Cayton farmer didn’t buy his ticket to ride

editorial image

At Norton Police Court on Saturday, before Colonel Dent (in the chair), Sir James Legard and Alderman R Metcalfe, Superintendent Thomas Pearson, of the NER police, summoned Isaac Winter, farmer, of Cayton, for two offences against the Railway Act. Mr A Gaunt, of the NER solicitor’s department, prosecuted, and Mr AB Soulby defended.

Mr Gaunt, in outlining the charges, said that in one case the defendant was summoned for obstructing a ticket collector, and, in the second, resisting a constable in the execution of his duty. On September 6th, the defendant was found in a third-class compartment of the train from York to Scarborough, which was due to leave Malton at 5.30. Defendant was under the influence of drink, and when requested to produce his ticket he showed two tickets, one to Seamer and the other to Cayton, both of which were out of date. He also produced a return half-ticket, bearing the correct date, between Malton and Seamer, but as the train was an express to Scarborough, and did not stop at Seamer, he was asked for the excess fare to Scarborough.

In consequence of defendant’s conduct the train was delayed five minutes, with the result that other trains to Malton and Gilling were also delayed.

Evidence in support of this statement was given by BL Stephenson, a railway porter, and ticket collector, Arthur Gibson. The latter deposed that when he asked the defendant for the excess fare, a matter of 3d, he took a sovereign out of his pocket, but when witness attempted to take it he closed his hand over it. He was eventually ejected from the carriage, and he travelled to Scarborough by the 7.32 train, after paying the excess fare.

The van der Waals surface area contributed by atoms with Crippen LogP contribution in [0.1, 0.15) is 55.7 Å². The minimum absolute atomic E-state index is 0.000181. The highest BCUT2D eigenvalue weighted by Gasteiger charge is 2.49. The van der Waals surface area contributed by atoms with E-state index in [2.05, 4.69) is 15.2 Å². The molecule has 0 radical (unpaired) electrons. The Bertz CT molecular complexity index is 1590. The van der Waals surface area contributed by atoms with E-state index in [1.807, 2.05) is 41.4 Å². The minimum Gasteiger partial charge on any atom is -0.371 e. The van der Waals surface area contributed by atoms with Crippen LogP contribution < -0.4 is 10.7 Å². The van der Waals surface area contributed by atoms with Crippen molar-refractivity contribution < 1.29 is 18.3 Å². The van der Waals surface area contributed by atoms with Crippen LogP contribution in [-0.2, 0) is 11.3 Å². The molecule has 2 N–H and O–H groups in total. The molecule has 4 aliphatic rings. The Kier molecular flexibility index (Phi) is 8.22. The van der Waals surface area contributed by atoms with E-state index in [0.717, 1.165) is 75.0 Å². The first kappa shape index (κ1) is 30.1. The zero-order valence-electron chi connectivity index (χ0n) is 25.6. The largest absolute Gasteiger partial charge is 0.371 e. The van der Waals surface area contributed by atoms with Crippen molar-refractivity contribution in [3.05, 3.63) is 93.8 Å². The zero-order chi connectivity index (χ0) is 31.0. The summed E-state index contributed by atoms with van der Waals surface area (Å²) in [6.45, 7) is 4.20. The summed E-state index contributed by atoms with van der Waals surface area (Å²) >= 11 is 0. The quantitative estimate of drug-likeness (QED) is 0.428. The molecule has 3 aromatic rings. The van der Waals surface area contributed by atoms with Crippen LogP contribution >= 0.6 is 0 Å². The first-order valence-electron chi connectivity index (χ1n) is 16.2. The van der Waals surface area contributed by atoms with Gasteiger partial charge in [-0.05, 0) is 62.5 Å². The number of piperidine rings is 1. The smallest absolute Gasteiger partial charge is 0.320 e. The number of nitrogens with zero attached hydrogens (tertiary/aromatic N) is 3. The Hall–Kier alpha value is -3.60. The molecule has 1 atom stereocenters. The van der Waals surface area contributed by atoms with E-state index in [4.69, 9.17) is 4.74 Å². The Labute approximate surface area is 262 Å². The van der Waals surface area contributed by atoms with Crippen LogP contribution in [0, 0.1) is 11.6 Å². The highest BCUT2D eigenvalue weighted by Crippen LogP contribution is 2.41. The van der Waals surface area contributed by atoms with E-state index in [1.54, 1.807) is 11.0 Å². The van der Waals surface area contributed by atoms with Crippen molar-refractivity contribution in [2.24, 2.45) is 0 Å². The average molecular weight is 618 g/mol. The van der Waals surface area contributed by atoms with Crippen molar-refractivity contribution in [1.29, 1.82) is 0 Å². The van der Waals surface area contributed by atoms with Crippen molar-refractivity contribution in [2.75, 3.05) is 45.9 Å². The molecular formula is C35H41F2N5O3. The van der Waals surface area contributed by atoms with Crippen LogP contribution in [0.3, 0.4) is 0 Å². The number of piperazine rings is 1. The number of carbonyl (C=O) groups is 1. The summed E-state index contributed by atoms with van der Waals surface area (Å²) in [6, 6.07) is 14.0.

Mr Soulby: If you had the change for a sovereign you would have given it to him? – Yes.

The train was then due to start again? – Yes.

And you would have to go to the booking office or somewhere else to get the change and defendant might reasonably think that the train would leave before he got it? – Yes, he might have thought so.

PC Lemon also stated that when the defendant was asked to leave the carriage he clung to the rack, and he had to be forcibly removed. On the platform he also threatened to strike witness with his stick.

William Mook, the assistant stationmaster, also said that owing to the defendant’s conduct, three trains were held up.

Mr Soulby submitted that when the defendant was asked to pay the excess fare he produced money for that purpose. The railway company might not be obliged to give change but the man was willing to pay, and up to that time there had been no obstruction either wilful or otherwise, on the part of the defendant. He was not asked for his name and address until he had been put on the platform, and he contended that it would only have been fair, before taking such a high-handed action, that he should have been asked for that information. The fact that he was allowed by the company to travel by a later train disposed of the suggestion that he was the worse for drink. In resisting what he believed to be an unlawful act on the part of the company’s servants the defendant was not committing any criminal offence.

Defendant, in the course of his evidence, said that he was willing to pay the excess fare, but he asked the ticket collector to fetch a ticket before he handed the sovereign over. He declined to hand over the coin because he was afraid the train might start before he got his change.

By Mr Grant: He did not go to the refreshment rooms after leaving the train, and the manageress did not refuse to serve him.

The Bench convicted and imposed penalties of 15s and 6s, together with the costs, 9s 6d, in each case, a total of £2 altogether.